Later, I began reading more about the process of birth and all related subjects. I had realized doctors routinely lie to their patients who are paying them to perform a service, much like any other professional service. This violated every tenet I then held, age 18, when this first experience took place.
The next OB again lied to me and forced me to have a spinal. I vowed never to go to the hospital for birthing again. Number three and four were born at home, unassisted. My prenatal care was provided by an OB who was also on call if problems arose.
Politically, I was shocked when I realized Libertarians thought a woman’s right to give birth where and how she chooses, and if she breastfed her child, was Not a freedom issue. This raised my first questions about the philosophy of ‘Libertarianism’.
At this time, fathers were chaining themselves to their wives to prevent their being ejected from the delivery room even when they were trained as their wife’s support.
Another direct experience with the medical community took place when I fell during my third pregnancy and hurt my back. The specialist I was directed to see insisted I needed back surgery. I refused, hearing the probably impact on my ability to function normally.
After 18 months of extreme discomfort and struggle, a solution presented itself. At the time I was working on placing volunteer signature collectors for a Libertarian campaign, I think it was Ed Clark’s gubernatorial campaign around 1977 – 1978. The group of us working on this for Los Angeles were meeting at my home. One of our collector hosts walked in, took one look at me and took out what looked like a small gun. Others already gathered stopped talking to watch. Gary said, “lay down on your stomach, arms to the side.” I did. Using the activator gun Gary, a chiropractic student spent about one minute impacting several points on my back. When I got up there was no pain and it never returned.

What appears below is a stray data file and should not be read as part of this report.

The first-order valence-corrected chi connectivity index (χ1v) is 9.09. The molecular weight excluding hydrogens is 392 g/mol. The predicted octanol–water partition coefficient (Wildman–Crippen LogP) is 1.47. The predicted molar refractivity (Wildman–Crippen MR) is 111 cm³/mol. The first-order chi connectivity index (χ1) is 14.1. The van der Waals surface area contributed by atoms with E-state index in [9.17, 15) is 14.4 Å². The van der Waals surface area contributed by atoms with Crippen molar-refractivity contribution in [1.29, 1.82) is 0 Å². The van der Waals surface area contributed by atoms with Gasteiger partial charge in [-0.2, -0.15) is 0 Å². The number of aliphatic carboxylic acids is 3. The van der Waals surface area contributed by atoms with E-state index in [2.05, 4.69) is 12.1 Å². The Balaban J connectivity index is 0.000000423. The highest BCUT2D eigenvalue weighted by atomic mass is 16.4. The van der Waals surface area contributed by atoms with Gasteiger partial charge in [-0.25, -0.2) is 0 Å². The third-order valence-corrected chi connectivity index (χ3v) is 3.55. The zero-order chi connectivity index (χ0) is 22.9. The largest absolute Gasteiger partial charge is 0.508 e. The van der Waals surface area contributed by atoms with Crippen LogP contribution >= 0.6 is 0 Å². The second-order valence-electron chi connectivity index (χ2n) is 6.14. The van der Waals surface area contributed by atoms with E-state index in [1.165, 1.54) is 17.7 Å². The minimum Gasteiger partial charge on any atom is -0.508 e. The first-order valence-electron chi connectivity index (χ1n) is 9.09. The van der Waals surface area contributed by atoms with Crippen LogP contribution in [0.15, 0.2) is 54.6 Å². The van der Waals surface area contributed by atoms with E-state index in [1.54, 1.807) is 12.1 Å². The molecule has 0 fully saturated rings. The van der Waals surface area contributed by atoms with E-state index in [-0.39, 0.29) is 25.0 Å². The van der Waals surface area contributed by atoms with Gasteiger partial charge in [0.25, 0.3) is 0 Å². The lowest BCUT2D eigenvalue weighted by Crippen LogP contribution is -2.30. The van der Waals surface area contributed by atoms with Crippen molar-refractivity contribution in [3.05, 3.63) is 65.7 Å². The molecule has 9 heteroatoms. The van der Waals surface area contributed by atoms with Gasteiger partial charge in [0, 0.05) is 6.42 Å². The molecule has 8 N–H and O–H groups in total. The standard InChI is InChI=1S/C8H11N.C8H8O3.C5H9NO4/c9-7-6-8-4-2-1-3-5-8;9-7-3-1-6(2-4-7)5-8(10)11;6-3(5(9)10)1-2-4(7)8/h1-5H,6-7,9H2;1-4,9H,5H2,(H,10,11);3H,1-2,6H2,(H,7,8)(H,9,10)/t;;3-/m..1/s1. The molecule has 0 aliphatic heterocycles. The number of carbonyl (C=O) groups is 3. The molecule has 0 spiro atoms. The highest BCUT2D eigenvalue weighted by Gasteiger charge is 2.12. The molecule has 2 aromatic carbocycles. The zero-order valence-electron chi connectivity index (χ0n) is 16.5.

My older sister, Carol Sylvia Pillsbury had died of a heart attack suddenly in 1974. We went through shock and grief. Carol was 36 years old, but assumed this had taken place because she smoked and drank alcohol.
In the years intervening between 1978 and 1994 I lost two siblings more siblings to heart attacks; Anne Pillsbury Gripp died suddenly standing on the sidewalk in Tokyo where she was putting on the exhibit for her business, the Santa Barbara Orchid Estate, at an International Orchid Show. Anne was the oldest of my parents five children.
In 2004 my older brother, the third of my parent’s children, had a heart attack and stroke from which he would never recover.
My younger brother, Stephen Martin Pillsbury had mitralvalve repair on his heart. Five out of five children is a depressing statistic.
I had two heart attacks by 1999. At the same time, I had storm migraines due to other circumstances in my life. My cardiologist could find nothing to stabilize my heart which did not conflict with the Vicodin I had to take to function and care for my disabled son.
Sitting across the desk from him he was obviously at a failure for words. Instead, he opened his drawer and handed me a business card, saying not to tell anyone where I had gotten it. The card was for an acupuncturist practicing in the area. I made an appointment that day. After six months my heart irregularity was gone.
My life and experiences made me skeptical of both big pharma and big medicine and so motivated me to look for a solution. Part 2 coming